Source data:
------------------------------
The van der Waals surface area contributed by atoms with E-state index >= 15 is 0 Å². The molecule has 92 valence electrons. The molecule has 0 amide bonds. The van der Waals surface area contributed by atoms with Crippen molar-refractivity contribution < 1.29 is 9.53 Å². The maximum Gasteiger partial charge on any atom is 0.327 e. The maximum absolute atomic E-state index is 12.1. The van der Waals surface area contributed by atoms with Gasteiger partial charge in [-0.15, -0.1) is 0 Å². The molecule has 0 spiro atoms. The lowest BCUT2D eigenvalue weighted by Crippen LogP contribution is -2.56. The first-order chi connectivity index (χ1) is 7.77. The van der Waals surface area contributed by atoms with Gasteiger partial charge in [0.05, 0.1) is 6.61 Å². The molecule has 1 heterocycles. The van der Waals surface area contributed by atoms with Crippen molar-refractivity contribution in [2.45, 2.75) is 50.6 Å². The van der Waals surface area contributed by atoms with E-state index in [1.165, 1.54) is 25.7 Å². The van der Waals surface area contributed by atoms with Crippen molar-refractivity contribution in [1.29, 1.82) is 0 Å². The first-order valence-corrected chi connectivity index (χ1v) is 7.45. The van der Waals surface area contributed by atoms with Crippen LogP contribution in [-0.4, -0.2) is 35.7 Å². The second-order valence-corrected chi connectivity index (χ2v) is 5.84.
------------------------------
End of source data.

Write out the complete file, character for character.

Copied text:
The van der Waals surface area contributed by atoms with E-state index >= 15 is 0 Å². The molecule has 92 valence electrons. The molecule has 0 amide bonds. The van der Waals surface area contributed by atoms with Crippen molar-refractivity contribution < 1.29 is 9.53 Å². The maximum Gasteiger partial charge on any atom is 0.327 e. The maximum absolute atomic E-state index is 12.1. The van der Waals surface area contributed by atoms with Gasteiger partial charge in [-0.15, -0.1) is 0 Å². The molecule has 0 spiro atoms. The lowest BCUT2D eigenvalue weighted by Crippen LogP contribution is -2.56. The first-order chi connectivity index (χ1) is 7.77. The van der Waals surface area contributed by atoms with Gasteiger partial charge in [0.05, 0.1) is 6.61 Å². The molecule has 1 heterocycles. The van der Waals surface area contributed by atoms with Crippen molar-refractivity contribution in [2.45, 2.75) is 50.6 Å². The van der Waals surface area contributed by atoms with E-state index in [1.165, 1.54) is 25.7 Å². The van der Waals surface area contributed by atoms with Crippen molar-refractivity contribution in [1.29, 1.82) is 0 Å². The first-order valence-corrected chi connectivity index (χ1v) is 7.45. The van der Waals surface area contributed by atoms with Crippen LogP contribution in [-0.4, -0.2) is 35.7 Å². The second-order valence-corrected chi connectivity index (χ2v) is 5.84.